November 1957

Tendon Trauma

Author Affiliations

U. S. Army

AMA Arch Surg. 1957;75(5):735-736. doi:10.1001/archsurg.1957.01280170045026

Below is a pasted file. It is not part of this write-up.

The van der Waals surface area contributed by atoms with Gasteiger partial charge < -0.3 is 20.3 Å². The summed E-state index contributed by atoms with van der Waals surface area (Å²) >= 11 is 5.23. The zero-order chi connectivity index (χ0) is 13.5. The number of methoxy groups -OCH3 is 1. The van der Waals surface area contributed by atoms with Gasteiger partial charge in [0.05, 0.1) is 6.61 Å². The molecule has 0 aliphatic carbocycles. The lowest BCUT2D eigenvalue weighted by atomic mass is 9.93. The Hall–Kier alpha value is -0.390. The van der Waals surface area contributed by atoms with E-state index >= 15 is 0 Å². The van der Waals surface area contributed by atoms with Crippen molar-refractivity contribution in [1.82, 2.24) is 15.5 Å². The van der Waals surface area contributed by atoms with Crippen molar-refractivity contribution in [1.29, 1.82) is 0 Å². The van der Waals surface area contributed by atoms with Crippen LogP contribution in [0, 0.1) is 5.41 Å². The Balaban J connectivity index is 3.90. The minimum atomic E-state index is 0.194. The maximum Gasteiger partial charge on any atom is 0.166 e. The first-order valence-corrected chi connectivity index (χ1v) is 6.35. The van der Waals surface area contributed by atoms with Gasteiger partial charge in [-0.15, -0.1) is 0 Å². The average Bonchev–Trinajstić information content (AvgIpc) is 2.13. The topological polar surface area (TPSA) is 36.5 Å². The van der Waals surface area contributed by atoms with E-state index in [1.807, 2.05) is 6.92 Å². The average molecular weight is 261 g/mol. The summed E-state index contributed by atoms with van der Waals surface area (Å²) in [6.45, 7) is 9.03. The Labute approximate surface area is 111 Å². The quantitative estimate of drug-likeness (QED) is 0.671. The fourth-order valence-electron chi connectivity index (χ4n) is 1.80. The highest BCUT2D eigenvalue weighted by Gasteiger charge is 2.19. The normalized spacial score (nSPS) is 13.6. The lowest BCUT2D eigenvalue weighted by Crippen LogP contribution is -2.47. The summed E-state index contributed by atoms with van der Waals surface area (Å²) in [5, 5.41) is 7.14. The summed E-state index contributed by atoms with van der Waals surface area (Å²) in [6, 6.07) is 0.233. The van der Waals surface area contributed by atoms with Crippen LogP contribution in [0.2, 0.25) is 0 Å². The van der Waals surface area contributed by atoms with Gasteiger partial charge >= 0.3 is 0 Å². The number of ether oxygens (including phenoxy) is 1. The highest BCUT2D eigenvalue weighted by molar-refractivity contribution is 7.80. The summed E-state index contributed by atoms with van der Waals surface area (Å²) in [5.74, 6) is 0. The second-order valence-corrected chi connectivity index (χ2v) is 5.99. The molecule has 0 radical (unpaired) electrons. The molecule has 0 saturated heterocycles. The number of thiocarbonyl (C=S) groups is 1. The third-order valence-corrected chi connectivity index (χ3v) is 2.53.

In suturing tendons that glide, as in a sheath, special care must be used to prevent adhesions, as the sheath itself will not move; in suture of tendons surrounded with paratenon, adhesions are not as important a consideration, as the paratenon will move with the tendon itself. Because of this, better results are always obtained in suture of the forearm than in the hand. Following tendon repair, immobilization is usually maintained for two or three weeks; a more recent trend is toward early, i. e., within five days, passive motion of the injured portion, with approximation of the cut tendon ends maintained. The approximating agent must remain in effect for three weeks. Because of the tendency of cut tendons to proliferate, free ends should not be left unattached; crippling cross adhesions may be formed by attachment of these free ends to unaffected parts. A minimum of suture material should be

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